If I were to optimize my choices for diet and weight loss, I should only drink black coffee. So I guess you could say that my action for ordering that soy latte was a mistake in light of my diet, but it was the beginning of a change in habits and shikohin choices. 

Tanigawa: I see. So when you failed to optimize your diet because of the “mistake” you made of ordering a soy latte, it ended up becoming an experience that changed you. 

Recently I read a book on the 18th century French Age of Enlightenment called “The Sensational Past: How the Enlightenment Changed the Way We Use Our Senses” (by Carolyn Purnell, published in Japan by Hakusuicha 2019). We have the impression that enlightenment is based on actions taken based on reason and rationality, but that is not the case. 

At the time it is said that the intellectuals consumed coffee, alcohol and other shikohin in order to modify their physical experiences. Based on their medical knowledge they constructed theories around how coffee and alcohol alters the body and senses and utilized them. For example, they found that alcohol dulls the senses but enhances imagination, and that drinking coffee fosters reasonable thinking.

Furthermore, the intellectuals believed that regular consumption of these shikohin changes one’s character and personality. In other words, they changed their eating and drinking habits in order to bring change to their perceptions, behavior and ultimately their personalities.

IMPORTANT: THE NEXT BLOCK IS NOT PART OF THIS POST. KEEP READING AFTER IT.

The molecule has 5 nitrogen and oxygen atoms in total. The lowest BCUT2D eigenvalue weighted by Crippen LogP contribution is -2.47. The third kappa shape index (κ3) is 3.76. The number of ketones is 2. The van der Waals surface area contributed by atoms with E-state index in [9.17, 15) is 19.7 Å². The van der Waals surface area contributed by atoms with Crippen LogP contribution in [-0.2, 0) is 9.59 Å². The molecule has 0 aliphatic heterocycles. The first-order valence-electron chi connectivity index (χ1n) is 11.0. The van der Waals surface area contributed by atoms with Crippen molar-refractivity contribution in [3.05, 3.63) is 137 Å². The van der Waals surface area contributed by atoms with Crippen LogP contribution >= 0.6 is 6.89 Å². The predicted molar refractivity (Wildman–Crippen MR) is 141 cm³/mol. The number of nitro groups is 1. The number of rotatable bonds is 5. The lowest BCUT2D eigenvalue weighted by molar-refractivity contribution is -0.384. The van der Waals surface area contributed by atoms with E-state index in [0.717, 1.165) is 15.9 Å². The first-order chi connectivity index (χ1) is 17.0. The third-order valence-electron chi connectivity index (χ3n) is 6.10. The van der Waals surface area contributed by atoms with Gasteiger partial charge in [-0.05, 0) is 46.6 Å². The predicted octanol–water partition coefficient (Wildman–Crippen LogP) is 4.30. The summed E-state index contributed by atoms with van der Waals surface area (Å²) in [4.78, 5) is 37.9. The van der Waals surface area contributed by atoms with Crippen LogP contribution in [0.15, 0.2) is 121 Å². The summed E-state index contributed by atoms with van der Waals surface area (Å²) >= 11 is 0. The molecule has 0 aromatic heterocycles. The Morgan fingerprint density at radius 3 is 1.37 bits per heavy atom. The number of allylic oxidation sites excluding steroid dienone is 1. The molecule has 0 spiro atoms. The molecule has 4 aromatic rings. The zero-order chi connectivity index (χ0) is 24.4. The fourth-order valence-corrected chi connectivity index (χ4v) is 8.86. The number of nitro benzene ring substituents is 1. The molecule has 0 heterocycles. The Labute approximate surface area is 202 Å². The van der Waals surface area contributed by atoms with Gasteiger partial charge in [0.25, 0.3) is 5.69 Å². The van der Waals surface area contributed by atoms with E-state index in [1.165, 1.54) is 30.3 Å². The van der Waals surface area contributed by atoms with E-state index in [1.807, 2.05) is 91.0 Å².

We take changes in our eating habits lightly, but there used to be a time when people enjoyed that to the extreme. I think that this is an inspiring story for people who live in the modern world. 

Uno: However, in this case the changes were intentional. Habits are finely tuned to maintain homeostasis in our lives, so I think that accidental failures in that tuning are the key to making fundamental changes in humans. 

Kick start fetishes and relativize motivation

Uno: I am not a big fan of sightseeing trips because I often find myself judging whether the place I visited exceeded my expectations and gave me the stimulation I sought to gain. 

Traveling is a special occasion that takes you away from your everyday life. Regardless of what kind of stimulation we get at such special occasions, I do not think they really instigate change in humans. Rather, I believe it is the small changes in everyday life and everyday places that bring lasting change. For example, let’s say you walk into a store, find a plate that you really like and you buy it. This may change the way you eat your usual breakfast. Such trivial changes we make to our time and spaces are what is important. 

Tanigawa: I previously participated in a tourism related conference and had a certain idea at the time. I think that visiting the same tourist site multiple times gives you the chance to encounter something unexpected. 

Usually travel with the purpose of only receiving what one desires or travel that reaffirms a predetermined image is criticized, but I think it is possible to change that through repetition. Whether it is going to a restaurant to eat or visiting a tourist site, if you only go once it easily becomes an experience of simply consuming information that satisfies your expectations.